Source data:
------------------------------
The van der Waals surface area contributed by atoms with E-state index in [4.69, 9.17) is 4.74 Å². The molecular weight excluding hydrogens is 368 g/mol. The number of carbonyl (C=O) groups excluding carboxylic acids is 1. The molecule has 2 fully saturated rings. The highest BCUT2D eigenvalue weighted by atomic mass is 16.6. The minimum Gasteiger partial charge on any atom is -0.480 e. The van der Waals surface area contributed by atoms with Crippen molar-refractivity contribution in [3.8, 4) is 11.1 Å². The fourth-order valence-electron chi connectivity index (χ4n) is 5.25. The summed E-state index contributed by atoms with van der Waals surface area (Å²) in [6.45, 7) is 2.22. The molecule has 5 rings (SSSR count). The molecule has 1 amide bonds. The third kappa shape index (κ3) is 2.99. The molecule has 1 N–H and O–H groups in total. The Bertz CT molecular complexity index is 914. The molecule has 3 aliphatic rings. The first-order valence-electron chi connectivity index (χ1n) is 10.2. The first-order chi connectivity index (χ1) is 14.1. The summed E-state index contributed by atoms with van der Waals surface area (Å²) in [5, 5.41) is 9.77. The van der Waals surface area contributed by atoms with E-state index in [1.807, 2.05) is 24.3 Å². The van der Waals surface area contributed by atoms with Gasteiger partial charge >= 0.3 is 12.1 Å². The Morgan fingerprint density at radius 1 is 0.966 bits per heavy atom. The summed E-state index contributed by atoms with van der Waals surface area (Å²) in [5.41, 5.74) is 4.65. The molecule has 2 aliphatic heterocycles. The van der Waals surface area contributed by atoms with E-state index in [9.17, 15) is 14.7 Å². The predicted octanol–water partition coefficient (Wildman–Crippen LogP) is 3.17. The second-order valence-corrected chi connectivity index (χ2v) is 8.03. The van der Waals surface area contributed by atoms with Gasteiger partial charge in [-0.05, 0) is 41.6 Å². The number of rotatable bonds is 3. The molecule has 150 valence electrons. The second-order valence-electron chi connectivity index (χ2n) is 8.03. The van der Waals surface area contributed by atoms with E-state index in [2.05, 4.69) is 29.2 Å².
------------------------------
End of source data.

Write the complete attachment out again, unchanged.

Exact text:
The van der Waals surface area contributed by atoms with E-state index in [4.69, 9.17) is 4.74 Å². The molecular weight excluding hydrogens is 368 g/mol. The number of carbonyl (C=O) groups excluding carboxylic acids is 1. The molecule has 2 fully saturated rings. The highest BCUT2D eigenvalue weighted by atomic mass is 16.6. The minimum Gasteiger partial charge on any atom is -0.480 e. The van der Waals surface area contributed by atoms with Crippen molar-refractivity contribution in [3.8, 4) is 11.1 Å². The fourth-order valence-electron chi connectivity index (χ4n) is 5.25. The summed E-state index contributed by atoms with van der Waals surface area (Å²) in [6.45, 7) is 2.22. The molecule has 5 rings (SSSR count). The molecule has 1 amide bonds. The third kappa shape index (κ3) is 2.99. The molecule has 1 N–H and O–H groups in total. The Bertz CT molecular complexity index is 914. The molecule has 3 aliphatic rings. The first-order valence-electron chi connectivity index (χ1n) is 10.2. The first-order chi connectivity index (χ1) is 14.1. The summed E-state index contributed by atoms with van der Waals surface area (Å²) in [5, 5.41) is 9.77. The van der Waals surface area contributed by atoms with E-state index in [1.807, 2.05) is 24.3 Å². The van der Waals surface area contributed by atoms with Gasteiger partial charge >= 0.3 is 12.1 Å². The Morgan fingerprint density at radius 1 is 0.966 bits per heavy atom. The summed E-state index contributed by atoms with van der Waals surface area (Å²) in [5.41, 5.74) is 4.65. The molecule has 2 aliphatic heterocycles. The van der Waals surface area contributed by atoms with E-state index in [9.17, 15) is 14.7 Å². The predicted octanol–water partition coefficient (Wildman–Crippen LogP) is 3.17. The second-order valence-corrected chi connectivity index (χ2v) is 8.03. The van der Waals surface area contributed by atoms with Gasteiger partial charge in [-0.05, 0) is 41.6 Å². The number of rotatable bonds is 3. The molecule has 150 valence electrons. The second-order valence-electron chi connectivity index (χ2n) is 8.03. The van der Waals surface area contributed by atoms with E-state index in [2.05, 4.69) is 29.2 Å².